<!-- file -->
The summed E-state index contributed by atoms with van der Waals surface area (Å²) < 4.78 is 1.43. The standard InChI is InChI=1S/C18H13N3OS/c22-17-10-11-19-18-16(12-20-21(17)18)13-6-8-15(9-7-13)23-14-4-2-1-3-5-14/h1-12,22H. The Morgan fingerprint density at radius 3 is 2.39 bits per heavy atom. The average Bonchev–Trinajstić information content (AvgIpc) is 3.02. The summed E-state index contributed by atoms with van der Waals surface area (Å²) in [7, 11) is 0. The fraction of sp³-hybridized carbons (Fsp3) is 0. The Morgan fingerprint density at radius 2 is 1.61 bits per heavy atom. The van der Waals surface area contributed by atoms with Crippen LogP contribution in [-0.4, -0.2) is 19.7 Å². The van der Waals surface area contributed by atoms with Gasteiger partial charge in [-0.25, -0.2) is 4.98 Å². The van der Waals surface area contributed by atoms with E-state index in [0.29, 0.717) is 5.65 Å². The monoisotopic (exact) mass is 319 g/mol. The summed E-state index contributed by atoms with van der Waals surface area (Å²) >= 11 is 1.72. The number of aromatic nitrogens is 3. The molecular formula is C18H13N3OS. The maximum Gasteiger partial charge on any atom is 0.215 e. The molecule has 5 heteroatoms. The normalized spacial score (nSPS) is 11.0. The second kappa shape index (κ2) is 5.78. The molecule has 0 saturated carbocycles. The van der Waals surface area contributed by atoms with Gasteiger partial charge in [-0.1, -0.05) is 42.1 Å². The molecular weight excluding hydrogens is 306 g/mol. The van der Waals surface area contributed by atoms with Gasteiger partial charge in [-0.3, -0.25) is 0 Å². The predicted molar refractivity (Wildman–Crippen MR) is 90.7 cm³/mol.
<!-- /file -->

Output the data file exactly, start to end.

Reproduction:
The summed E-state index contributed by atoms with van der Waals surface area (Å²) < 4.78 is 1.43. The standard InChI is InChI=1S/C18H13N3OS/c22-17-10-11-19-18-16(12-20-21(17)18)13-6-8-15(9-7-13)23-14-4-2-1-3-5-14/h1-12,22H. The Morgan fingerprint density at radius 3 is 2.39 bits per heavy atom. The average Bonchev–Trinajstić information content (AvgIpc) is 3.02. The summed E-state index contributed by atoms with van der Waals surface area (Å²) in [7, 11) is 0. The fraction of sp³-hybridized carbons (Fsp3) is 0. The Morgan fingerprint density at radius 2 is 1.61 bits per heavy atom. The van der Waals surface area contributed by atoms with Crippen LogP contribution in [-0.4, -0.2) is 19.7 Å². The van der Waals surface area contributed by atoms with Gasteiger partial charge in [-0.25, -0.2) is 4.98 Å². The van der Waals surface area contributed by atoms with E-state index in [0.29, 0.717) is 5.65 Å². The monoisotopic (exact) mass is 319 g/mol. The summed E-state index contributed by atoms with van der Waals surface area (Å²) >= 11 is 1.72. The number of aromatic nitrogens is 3. The molecular formula is C18H13N3OS. The maximum Gasteiger partial charge on any atom is 0.215 e. The molecule has 5 heteroatoms. The normalized spacial score (nSPS) is 11.0. The second kappa shape index (κ2) is 5.78. The molecule has 0 saturated carbocycles. The van der Waals surface area contributed by atoms with Gasteiger partial charge in [-0.1, -0.05) is 42.1 Å². The molecular weight excluding hydrogens is 306 g/mol. The van der Waals surface area contributed by atoms with Gasteiger partial charge in [-0.3, -0.25) is 0 Å². The predicted molar refractivity (Wildman–Crippen MR) is 90.7 cm³/mol.